24Vac soldering iron on DC? - diyAudio
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Old 1st January 2011, 03:29 PM   #1
Boscoe is offline Boscoe  United Kingdom
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Default 24Vac soldering iron on DC?

I want to iuse this iron on a couple of 12v batteries is this possible? DURATOOL|D00755|SOLDERING IRON, FOR ZD-912/6/7 | CPC

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Boscoe
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Old 1st January 2011, 03:45 PM   #2
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Probably not.

I can't find the basestation for this iron, but usually you set the temperature on the basestation. This means that there's some interaction between the iron and the basestation, i.e. there are more than two wires.

Have you thought about gas? I have a gas iron from Maplin that I like a lot, unfortunately now discontinued.

This one is on offer at the moment, but I can't recommend it purely because I haven't tried it:- Solderpro 70 Gas Soldering Iron Kit : Gas Soldering Irons Kits : Maplin

w
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Old 1st January 2011, 06:50 PM   #3
Boscoe is offline Boscoe  United Kingdom
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I have one of those but I fancied an electric one as it was only a tenner.
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Old 1st January 2011, 06:54 PM   #4
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You might be able to get it to work, but it's a risk, and you'll have to fr*g around with it. Unless somebody else know this unit and can tell us different.

w
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Old 1st January 2011, 10:50 PM   #5
pdul is offline pdul  Denmark
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You have to use something like a Weller based on magnestat principle, there the regulation is built into the solderiron, and you have to change the tip for different temperatures
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Old 20th January 2011, 12:12 AM   #6
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Since a soldering iron is simply a resistive heater, it will work equally well on AC or DC.

paul
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Old 20th January 2011, 01:34 AM   #7
anatech is offline anatech  Canada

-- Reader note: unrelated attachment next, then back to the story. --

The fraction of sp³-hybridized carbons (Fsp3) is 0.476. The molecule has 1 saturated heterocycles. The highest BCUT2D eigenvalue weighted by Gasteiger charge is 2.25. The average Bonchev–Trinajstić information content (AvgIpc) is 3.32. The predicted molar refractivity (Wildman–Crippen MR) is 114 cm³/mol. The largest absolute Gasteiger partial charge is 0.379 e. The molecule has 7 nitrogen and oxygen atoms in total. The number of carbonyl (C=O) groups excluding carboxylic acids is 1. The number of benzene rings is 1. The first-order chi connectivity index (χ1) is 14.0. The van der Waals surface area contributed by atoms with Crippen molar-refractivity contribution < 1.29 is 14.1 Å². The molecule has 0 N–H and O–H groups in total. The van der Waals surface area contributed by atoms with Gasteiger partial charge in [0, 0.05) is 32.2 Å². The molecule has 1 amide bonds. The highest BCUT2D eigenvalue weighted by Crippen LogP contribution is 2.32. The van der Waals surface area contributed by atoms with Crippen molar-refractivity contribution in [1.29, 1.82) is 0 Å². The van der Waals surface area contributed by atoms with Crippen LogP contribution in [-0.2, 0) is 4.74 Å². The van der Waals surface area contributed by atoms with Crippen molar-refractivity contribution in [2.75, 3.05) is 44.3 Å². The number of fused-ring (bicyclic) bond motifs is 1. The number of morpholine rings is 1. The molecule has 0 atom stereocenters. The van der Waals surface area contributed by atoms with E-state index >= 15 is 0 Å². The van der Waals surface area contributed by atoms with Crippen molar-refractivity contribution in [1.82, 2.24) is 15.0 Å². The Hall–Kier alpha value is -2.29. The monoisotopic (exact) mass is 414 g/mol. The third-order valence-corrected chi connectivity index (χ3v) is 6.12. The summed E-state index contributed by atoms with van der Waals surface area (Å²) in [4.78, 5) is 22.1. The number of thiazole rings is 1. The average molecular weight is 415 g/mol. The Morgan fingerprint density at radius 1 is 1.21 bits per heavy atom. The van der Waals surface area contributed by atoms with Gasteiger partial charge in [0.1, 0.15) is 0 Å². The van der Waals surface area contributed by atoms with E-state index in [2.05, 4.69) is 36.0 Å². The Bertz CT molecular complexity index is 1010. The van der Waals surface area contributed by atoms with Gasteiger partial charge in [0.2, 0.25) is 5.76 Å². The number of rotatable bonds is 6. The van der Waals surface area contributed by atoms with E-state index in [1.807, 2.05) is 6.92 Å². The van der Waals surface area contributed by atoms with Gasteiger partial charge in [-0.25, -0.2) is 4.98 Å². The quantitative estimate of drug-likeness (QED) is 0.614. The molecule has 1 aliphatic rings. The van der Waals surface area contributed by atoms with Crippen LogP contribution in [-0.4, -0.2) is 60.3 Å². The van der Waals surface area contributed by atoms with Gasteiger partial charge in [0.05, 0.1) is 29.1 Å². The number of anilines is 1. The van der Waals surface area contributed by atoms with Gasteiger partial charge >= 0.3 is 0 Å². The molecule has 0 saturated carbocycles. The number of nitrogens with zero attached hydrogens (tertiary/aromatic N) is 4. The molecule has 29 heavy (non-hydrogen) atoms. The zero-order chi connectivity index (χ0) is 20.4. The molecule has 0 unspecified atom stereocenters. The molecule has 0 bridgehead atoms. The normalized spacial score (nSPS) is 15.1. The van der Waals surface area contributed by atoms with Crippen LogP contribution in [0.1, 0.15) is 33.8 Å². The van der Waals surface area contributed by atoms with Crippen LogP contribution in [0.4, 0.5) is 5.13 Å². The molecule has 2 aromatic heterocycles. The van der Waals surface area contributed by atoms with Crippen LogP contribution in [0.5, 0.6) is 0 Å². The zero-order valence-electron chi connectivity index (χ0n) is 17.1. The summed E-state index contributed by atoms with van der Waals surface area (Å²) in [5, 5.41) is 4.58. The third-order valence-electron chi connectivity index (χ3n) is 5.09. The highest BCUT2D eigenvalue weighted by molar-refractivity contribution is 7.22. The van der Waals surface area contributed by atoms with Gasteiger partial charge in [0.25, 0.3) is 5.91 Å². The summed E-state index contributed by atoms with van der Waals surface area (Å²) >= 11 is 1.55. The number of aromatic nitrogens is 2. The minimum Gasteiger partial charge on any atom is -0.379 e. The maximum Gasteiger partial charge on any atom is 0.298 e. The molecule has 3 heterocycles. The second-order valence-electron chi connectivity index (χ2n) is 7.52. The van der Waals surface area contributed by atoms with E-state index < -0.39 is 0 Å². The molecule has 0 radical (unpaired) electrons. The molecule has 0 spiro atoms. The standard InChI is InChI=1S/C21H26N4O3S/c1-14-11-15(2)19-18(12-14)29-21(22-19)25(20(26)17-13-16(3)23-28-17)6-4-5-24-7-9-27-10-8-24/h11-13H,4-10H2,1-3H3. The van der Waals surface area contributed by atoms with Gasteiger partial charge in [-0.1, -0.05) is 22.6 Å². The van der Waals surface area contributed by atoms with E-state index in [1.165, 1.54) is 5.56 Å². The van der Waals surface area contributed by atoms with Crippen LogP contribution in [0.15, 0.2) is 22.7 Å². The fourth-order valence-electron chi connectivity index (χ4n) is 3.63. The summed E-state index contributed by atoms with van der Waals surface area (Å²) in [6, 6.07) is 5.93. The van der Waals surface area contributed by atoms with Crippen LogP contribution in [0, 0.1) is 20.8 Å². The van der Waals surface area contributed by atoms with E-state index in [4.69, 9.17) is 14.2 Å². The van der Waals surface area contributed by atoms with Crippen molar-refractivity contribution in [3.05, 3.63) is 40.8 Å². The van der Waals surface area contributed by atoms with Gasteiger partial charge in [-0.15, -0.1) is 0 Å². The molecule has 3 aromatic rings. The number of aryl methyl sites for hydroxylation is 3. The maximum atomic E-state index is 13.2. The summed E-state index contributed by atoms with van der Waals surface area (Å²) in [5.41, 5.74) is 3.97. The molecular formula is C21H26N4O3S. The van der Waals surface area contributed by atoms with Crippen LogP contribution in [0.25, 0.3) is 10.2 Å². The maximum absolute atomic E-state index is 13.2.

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Hi Paul, pdul,
Check that!
Quote:
Since a soldering iron is simply a resistive heater, it will work equally well on AC or DC.
Sure, the heating element is, but the switch in a Weller will fail quickly when run on DC. Some irons use a triac to control the heating element as well (having repaired more than just a few).

Hi Boscoe,
Have a good look a the iron and the plug end. Can you supply pictures of both the plug and iron complete please?

Many of the Asian irons do run on DC, and they use a type of proportional / bang-bang control for the element temperature control. There are units I really like with the brand name of "Solomon". They kill Weller and Ungar products for performance and reliability, and they sell for less than $100 CDN here. That's with a fully variable temperature control and digital display (with real numbers even). There is a tempt set setting, and a tip temperature monitor setting. I calibrated mine.

My comment about reliability comes from owning and maintaining about 20 stations. Weller wasn't the worst of them, but they were anything but reliable. That darn switch assy cost enough! My Solomon is now over 16 years old, then it finally had a problem. I found the manufacturer, and they sent me a schematic for it!!!! It's now working perfectly again (now I've jinxed it). The iron connector was another failure point on the Weller stations, and > $120 a crack, no way!

If you plan on working on anything with ICs and small transistors, get the controlled temp station with ground. There are various tips for these (Solomon), so you're laughing. My fav. is the largest screwdriver tip. Marvelous for surface mount, and old radios both. If anything, they are cheap to own and use.

The thing to watch for on other irons is AC leakage currents. The inexpensive non-station irons are terrible for that. The Butane irons that wakibaki mentioned wouldn't suffer from that, but static from you is a possible problem. It can be with any iron, but at least the stations have a connection to ground where you can drain that energy. I always touch the metal chassis or ground point first.

-Chris
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Old 21st January 2011, 12:38 AM   #8
tomchr is offline tomchr  United States
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Quote:
Originally Posted by anatech View Post
Sure, the heating element is, but the switch in a Weller will fail quickly when run on DC.
I bought my Weller TCP soldering iron back in 1987 or 1988. It's been operating on DC all the time I've owned it and is still going strong...

~Tom
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Old 21st January 2011, 07:58 AM   #9
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Is the iron having two wires, then you can use 24 volts.
If the iron has four wires, then you cannot use 24 volts continueously.

I have a 24 volts weller temperature controlled iron without the controller. Connecting 12 volts to it, it is enough for small soldering jobs.

If you have a variable DC power supply, then you can try at what voltage the iron is hot enough.

Gajanan Phadte
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Old 23rd January 2011, 10:10 AM   #10
pdul is offline pdul  Denmark
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I started using my Weller soldering station in 79 and by then it was already used for i dont know how many years. Since then the only repairs have been replacing worn tips.
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